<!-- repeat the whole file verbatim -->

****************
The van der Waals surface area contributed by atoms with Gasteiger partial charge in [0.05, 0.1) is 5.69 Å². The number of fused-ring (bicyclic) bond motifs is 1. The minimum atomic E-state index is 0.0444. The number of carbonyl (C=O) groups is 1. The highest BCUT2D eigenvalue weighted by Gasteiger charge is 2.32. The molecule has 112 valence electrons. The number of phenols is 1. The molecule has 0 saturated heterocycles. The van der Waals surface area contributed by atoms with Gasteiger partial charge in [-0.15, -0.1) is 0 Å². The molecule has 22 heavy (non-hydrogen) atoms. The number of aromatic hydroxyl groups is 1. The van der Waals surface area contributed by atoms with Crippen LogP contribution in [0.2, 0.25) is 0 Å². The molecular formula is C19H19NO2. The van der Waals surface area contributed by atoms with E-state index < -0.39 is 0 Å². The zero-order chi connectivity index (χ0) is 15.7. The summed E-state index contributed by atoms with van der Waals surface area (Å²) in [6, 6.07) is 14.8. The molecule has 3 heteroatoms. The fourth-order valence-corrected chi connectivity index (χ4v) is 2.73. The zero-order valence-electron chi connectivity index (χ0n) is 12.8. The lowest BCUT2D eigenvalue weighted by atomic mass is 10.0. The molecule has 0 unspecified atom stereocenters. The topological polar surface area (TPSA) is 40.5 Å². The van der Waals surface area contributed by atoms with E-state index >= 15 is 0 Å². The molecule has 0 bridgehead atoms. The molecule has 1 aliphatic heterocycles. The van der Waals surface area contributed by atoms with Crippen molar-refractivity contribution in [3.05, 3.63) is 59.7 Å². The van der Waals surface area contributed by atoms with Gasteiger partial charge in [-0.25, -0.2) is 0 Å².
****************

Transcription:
The van der Waals surface area contributed by atoms with Gasteiger partial charge in [0.05, 0.1) is 5.69 Å². The number of fused-ring (bicyclic) bond motifs is 1. The minimum atomic E-state index is 0.0444. The number of carbonyl (C=O) groups is 1. The highest BCUT2D eigenvalue weighted by Gasteiger charge is 2.32. The molecule has 112 valence electrons. The number of phenols is 1. The molecule has 0 saturated heterocycles. The van der Waals surface area contributed by atoms with Gasteiger partial charge in [-0.15, -0.1) is 0 Å². The molecule has 22 heavy (non-hydrogen) atoms. The number of aromatic hydroxyl groups is 1. The van der Waals surface area contributed by atoms with Crippen LogP contribution in [0.2, 0.25) is 0 Å². The molecular formula is C19H19NO2. The van der Waals surface area contributed by atoms with E-state index < -0.39 is 0 Å². The zero-order chi connectivity index (χ0) is 15.7. The summed E-state index contributed by atoms with van der Waals surface area (Å²) in [6, 6.07) is 14.8. The molecule has 3 heteroatoms. The fourth-order valence-corrected chi connectivity index (χ4v) is 2.73. The zero-order valence-electron chi connectivity index (χ0n) is 12.8. The lowest BCUT2D eigenvalue weighted by atomic mass is 10.0. The molecule has 0 unspecified atom stereocenters. The topological polar surface area (TPSA) is 40.5 Å². The van der Waals surface area contributed by atoms with E-state index >= 15 is 0 Å². The molecule has 0 bridgehead atoms. The molecule has 1 aliphatic heterocycles. The van der Waals surface area contributed by atoms with Crippen molar-refractivity contribution in [3.05, 3.63) is 59.7 Å². The van der Waals surface area contributed by atoms with Gasteiger partial charge in [-0.25, -0.2) is 0 Å².